The Platonic Year in Astronomy and Astrology
The rotation plane of the Earth – that is, the maximum circle delimited by the equator – is inclined to the plane of the ecliptic with an angle of 23 ° 27 ′ (remember that the ecliptic is the plane circumscribed by the Earth’s orbit around the Sun, which, seen from the Earth, becomes the apparent annual path of the Sun). This inclination causes the plane of the celestial equator (which is the projection of the Earth’s equator) and the ecliptic plane to cross at two points to form the axis of the equinoxes. When the Earth crosses these two points in the course of its orbit (the vernal or Aries point and the Libra point), the days and nights are the same lengths, marking the beginning of the spring and autumn season, respectively.
Since the Earth is not a perfect sphere, the gravitational influences of the other planetary bodies cause an attraction on the equatorial bulge, generating a slow conical or spinning movement of the Earth’s orbital axis. This precession movement causes the vernal point or gamma point (spring equinox) to move relative to the fixed reference stars at a rate of about 1° of ecliptic longitude every 72 years. In this way, the initial orientation is proposed again approximately every 25,920 years (or, according to astronomical calculations, every 25,772 years).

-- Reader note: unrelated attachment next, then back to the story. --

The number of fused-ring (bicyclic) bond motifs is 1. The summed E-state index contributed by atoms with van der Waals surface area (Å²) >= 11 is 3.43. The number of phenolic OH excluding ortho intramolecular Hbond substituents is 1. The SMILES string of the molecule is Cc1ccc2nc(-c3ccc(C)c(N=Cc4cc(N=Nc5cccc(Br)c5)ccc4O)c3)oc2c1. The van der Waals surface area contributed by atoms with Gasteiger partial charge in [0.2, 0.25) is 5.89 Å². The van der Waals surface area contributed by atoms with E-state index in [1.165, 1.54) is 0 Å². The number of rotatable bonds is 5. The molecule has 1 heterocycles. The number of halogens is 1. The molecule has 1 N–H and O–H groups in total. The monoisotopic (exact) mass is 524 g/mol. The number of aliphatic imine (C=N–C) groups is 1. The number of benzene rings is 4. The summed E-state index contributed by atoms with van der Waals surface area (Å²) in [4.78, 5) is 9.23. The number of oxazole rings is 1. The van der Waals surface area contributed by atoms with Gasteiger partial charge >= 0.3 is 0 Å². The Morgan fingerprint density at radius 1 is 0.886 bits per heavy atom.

This period is called the Platonic Year or Great Year in honour of the Athenian philosopher who first brought it to the attention of the classical world (although he did not establish his assumptions on precessional motion). The Platonic year is the basis of considerations on the so-called eras of humanity: approximately every 2160 years (25.920 divided by 12), there is a phase shift of a zodiac sign to the constellation of reference; this implies, according to astrological thought, a reorientation in the evolution of humanity.